As the speaker closed his bold denunciations, he descended from the bench which he had mounted for the purpose, and, advancing to the sheriff and his assistants, now standing mute and doubtful with their hastily procured fetters in their hands, he paused, and stood confronting them with an ironical smile, and with folded arms, in token of his readiness now to submit himself to their hands. But a wonderful change had suddenly come over the whole band of these tory dignitaries. The dark and angry scowls of mediated revenge, and the more fiery expressions of undisguised wrath, which were bent on the dauntless old man during the first part of his denunciations, had, by the time he made his closing announcement, all given way to looks of surprise and apprehension. No one offered to lay hands on him; for, as the truth of what he said was every moment more strongly confirmed by the increasing tumult without, no one had any thoughts to spare for any but himself. And soon the whole assembly broke from their places, and, in spite of the loud calls of the officers for silence and order, began to cry out in eager inquiries, and run about the room in the utmost confusion and alarm. At this juncture, David Redding, who had been thus far the most reckless and bloodthirsty tory of all, burst into the room, hurriedly exclaiming,--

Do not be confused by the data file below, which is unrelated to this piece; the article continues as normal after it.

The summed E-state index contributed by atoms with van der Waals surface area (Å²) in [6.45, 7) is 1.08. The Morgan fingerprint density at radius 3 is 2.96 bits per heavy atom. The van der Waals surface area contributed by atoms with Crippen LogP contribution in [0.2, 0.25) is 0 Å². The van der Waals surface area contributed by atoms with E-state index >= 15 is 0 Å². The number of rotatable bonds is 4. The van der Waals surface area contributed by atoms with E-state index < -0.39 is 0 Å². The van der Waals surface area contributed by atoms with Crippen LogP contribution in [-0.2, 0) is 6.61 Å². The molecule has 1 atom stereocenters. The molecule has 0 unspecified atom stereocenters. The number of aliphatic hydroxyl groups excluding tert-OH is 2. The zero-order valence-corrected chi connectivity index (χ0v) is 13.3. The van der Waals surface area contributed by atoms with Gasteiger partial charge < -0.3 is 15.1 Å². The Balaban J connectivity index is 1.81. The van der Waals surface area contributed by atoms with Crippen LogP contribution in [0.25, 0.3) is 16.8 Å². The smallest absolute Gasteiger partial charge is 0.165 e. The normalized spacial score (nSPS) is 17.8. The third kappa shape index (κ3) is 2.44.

"The people have risen in arms, and are pouring in upon us, by hundreds, from every direction! In five minutes this house will be surrounded, and we in their power. Let every man look to his own safety! I shall to mine," he added, rushing back down to the front door, where, instead of attempting to escape through the back way, as he might then have done, he began to shout, "Hurra for Congress!" and, "Down with the British court!" at the very top of his voice.

"I resign my commission," cried Chandler, jumping up in great trepidation. "Let it be distinctly understood," he repeated, raising his voice in his anxiety to be heard--"yes, let it be distinctly understood, that I have resigned my commission as judge of this court."

"D----n him! what does he mean by that?" muttered Gale, turning to Patterson.

"It means he is going to turn tail, as I always thought he would,--the cursed cowardly traitor!" replied the latter, gnashing his teeth. "But let him, and that pitiful poltroon of a Redding, go where they please. We will see to matters ourselves. I don't believe it is any thing more than a mere mob, who will scatter at the first fire. So follow me, Gale; and all the rest of ye, that aint afraid of your own shadows, follow me, and I'll soon know what can be done."

And, while lawyers and suitors were hastily snatching up their papers, and all were making a general rush for the door, in the universal panic which had seized them, the boastful sheriff, attended by his assistants and the tiger-tempered Gale, pushed his way down stairs, shaking his sword over his head, and shouting with all his might,--

"To arms! Every friend to the court and king, to arms! Stand to your guns there below, guards, and shoot down every rebel that attempts to enter!"